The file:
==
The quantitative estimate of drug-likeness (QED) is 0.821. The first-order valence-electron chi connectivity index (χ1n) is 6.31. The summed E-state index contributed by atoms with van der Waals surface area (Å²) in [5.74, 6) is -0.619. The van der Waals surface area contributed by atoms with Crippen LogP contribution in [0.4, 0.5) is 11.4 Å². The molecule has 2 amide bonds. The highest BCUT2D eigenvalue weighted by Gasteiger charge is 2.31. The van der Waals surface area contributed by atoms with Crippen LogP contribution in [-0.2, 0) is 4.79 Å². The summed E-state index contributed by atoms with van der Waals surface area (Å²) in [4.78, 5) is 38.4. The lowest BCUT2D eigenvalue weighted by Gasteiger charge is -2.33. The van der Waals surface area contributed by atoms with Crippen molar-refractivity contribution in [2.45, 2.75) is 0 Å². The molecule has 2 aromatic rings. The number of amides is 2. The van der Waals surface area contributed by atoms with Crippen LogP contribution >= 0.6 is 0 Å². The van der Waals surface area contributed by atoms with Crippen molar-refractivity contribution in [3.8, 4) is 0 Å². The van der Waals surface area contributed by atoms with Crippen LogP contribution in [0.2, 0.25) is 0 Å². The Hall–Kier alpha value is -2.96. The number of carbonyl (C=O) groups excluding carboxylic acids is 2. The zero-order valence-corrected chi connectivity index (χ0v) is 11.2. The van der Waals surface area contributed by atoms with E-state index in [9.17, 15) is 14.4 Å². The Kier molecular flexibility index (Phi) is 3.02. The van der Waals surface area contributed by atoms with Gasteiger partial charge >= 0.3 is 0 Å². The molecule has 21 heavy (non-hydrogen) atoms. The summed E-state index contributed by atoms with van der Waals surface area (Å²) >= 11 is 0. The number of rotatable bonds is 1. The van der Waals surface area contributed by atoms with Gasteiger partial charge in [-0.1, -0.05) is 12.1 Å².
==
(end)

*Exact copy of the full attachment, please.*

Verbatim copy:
The quantitative estimate of drug-likeness (QED) is 0.821. The first-order valence-electron chi connectivity index (χ1n) is 6.31. The summed E-state index contributed by atoms with van der Waals surface area (Å²) in [5.74, 6) is -0.619. The van der Waals surface area contributed by atoms with Crippen LogP contribution in [0.4, 0.5) is 11.4 Å². The molecule has 2 amide bonds. The highest BCUT2D eigenvalue weighted by Gasteiger charge is 2.31. The van der Waals surface area contributed by atoms with Crippen LogP contribution in [-0.2, 0) is 4.79 Å². The summed E-state index contributed by atoms with van der Waals surface area (Å²) in [4.78, 5) is 38.4. The lowest BCUT2D eigenvalue weighted by Gasteiger charge is -2.33. The van der Waals surface area contributed by atoms with Crippen molar-refractivity contribution in [2.45, 2.75) is 0 Å². The molecule has 2 aromatic rings. The number of amides is 2. The van der Waals surface area contributed by atoms with Crippen LogP contribution >= 0.6 is 0 Å². The van der Waals surface area contributed by atoms with Crippen molar-refractivity contribution in [3.8, 4) is 0 Å². The van der Waals surface area contributed by atoms with Crippen LogP contribution in [0.2, 0.25) is 0 Å². The Hall–Kier alpha value is -2.96. The number of carbonyl (C=O) groups excluding carboxylic acids is 2. The zero-order valence-corrected chi connectivity index (χ0v) is 11.2. The van der Waals surface area contributed by atoms with E-state index in [9.17, 15) is 14.4 Å². The Kier molecular flexibility index (Phi) is 3.02. The van der Waals surface area contributed by atoms with Gasteiger partial charge >= 0.3 is 0 Å². The molecule has 21 heavy (non-hydrogen) atoms. The summed E-state index contributed by atoms with van der Waals surface area (Å²) >= 11 is 0. The number of rotatable bonds is 1. The van der Waals surface area contributed by atoms with Gasteiger partial charge in [-0.1, -0.05) is 12.1 Å².